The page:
miércoles, 24 de abril de 2013

I Am the Messenger - Markus Zusak

Spanish cover for I Am the Messenger
I like it better than the UK/USA/AU covers
Summary (from the back cover):

Meet Ed Kennedy—underage cabdriver, pathetic cardplayer, and useless at romance. He lives in a shack with his coffee-addicted dog, the Doorman, and he’s hopelessly in love with his best friend, Audrey. His life is one of peaceful routine and incompetence, until he inadvertently stops a bank robbery. That’s when the first Ace arrives. That’s when Ed becomes the messenger. . .

Chosen to care, he makes his way through town helping and hurting (when necessary), until only one question remains: Who’s behind Ed’s mission?


The plot of this book sounded only mildly interesting, but I trusted the skills of Markus Zusak after reading The Book Thief back in 2008 (although you can find my review here). Well, it turns out I was right: plot is the less interesting thing for Markus Zusak. I am now convinced he could write an interesting version of the Yellow Pages if he wanted to. In his own words:
“Of course, I'm being rude. I'm spoiling the ending, not only of the entire book, but of this particular piece of it. I have given you two events in advance, because I don't have much interest in building mystery. Mystery bores me. It chores me. I know what happens and so do you. It's the machinations that wheel us there that aggravate, perplex, interest, and astound me. There are many things to think of. There is much story.” 
Death - The Book Thief 

My favorite part of the book are the characters: each of the five main characters (yes, I'm counting Doorman) are unique and believable, witty and adorable, each in their own way.  I cared for them. I like that the love story between Audrey and Ed is not overdone, how real the feelings they have for each other are. The different expressions of friendships are also remarkably portrayed. Zusak knows his way to the human heart.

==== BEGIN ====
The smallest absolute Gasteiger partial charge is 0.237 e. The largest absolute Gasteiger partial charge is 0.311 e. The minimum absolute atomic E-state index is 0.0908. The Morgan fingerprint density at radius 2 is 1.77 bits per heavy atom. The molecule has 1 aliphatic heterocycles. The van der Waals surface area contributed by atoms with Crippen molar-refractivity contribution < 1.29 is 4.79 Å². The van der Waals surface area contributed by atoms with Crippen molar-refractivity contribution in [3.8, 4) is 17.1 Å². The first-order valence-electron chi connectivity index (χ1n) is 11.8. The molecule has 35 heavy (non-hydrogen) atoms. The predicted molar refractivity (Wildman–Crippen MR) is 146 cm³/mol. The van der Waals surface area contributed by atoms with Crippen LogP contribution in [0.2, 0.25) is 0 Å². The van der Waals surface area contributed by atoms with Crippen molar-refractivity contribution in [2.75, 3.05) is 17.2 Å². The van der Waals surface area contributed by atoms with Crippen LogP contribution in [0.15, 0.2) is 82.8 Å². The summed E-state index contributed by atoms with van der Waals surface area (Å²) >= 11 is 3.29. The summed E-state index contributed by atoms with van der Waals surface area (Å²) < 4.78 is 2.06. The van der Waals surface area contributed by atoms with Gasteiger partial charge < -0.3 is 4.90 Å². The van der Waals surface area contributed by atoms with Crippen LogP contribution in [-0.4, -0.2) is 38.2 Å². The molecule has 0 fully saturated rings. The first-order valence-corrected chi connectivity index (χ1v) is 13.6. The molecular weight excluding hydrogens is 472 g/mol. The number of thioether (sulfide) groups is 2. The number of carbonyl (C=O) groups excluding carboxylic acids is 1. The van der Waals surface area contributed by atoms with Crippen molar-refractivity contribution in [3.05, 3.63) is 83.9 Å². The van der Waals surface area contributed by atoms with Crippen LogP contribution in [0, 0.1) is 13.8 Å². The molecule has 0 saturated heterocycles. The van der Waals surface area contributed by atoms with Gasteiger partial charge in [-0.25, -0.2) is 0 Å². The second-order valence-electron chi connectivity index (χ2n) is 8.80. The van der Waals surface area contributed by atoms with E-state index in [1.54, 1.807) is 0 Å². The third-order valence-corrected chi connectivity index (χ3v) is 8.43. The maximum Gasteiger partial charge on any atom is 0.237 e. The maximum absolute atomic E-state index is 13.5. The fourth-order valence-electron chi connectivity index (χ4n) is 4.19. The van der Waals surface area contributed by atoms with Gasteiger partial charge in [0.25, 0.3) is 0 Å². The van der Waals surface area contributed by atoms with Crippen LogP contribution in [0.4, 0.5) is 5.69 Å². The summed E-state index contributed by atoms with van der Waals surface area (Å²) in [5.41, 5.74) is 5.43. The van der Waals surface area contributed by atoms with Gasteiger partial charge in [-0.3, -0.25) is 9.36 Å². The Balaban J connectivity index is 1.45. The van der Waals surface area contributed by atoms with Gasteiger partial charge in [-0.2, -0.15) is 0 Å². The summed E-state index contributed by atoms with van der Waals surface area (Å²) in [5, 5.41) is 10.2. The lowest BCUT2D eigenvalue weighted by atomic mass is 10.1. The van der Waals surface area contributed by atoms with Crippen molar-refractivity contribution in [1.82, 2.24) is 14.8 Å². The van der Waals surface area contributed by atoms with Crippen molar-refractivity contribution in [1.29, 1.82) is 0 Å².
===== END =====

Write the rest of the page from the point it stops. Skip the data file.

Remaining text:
I also cared for each of the messages. I couldn't choose my favorite, but I'm sure Milla comes close to first. Even though every message was heart-breaking, special and original, and the solutions often surprised me, Milla's is just wonderful. I melted when I read this:
“I think she ate a salad and some soup.
And loneliness.
She ate that, too. ” 
I have a soft-spot for older people, I can't help it. When I realized Jimmy was Milla's husband (dead in a war maybe?), I thought I was going to cry. It was only perfect that their favorite book was Wuthering Heights. Although I don't consider it a love story, I can understand why it symbolizes love sometimes. If you aren't moved by the "Nelly, I am Heathcliff" passage, I'm afraid you're most definitely a replicant. Sorry.

Wuthering Heights is not the only novel that appears in I Am the Messenger. Zusak liberally sprinkled his book with great classics. It doesn't turn out like name-dropping at all, but like genuine love for literature. It inspires you to go read all the books. I appreciate that in an author.

And we're coming to the ending. I know it has been the subject of great uproar, but I liked it. It was the great ribbon to tie it all, only in a very unusual way. It helps that I like metafiction. But I think it was the only possible way for everything to make sense. Through the course of the novel, I couldn't help but being bothered by the blurry time-frame, signaled by the obvious lack of internet and cell phones, and by the abundance of coincidences that kept the plot going. Breaking the fourth wall explains everything in a very intelligent way.

If you fear you're not going to like Markus Zusak's previous novels after reading The Book Thief, give this a try. It is worth it. 

Rating: 4/5 - I really liked this.

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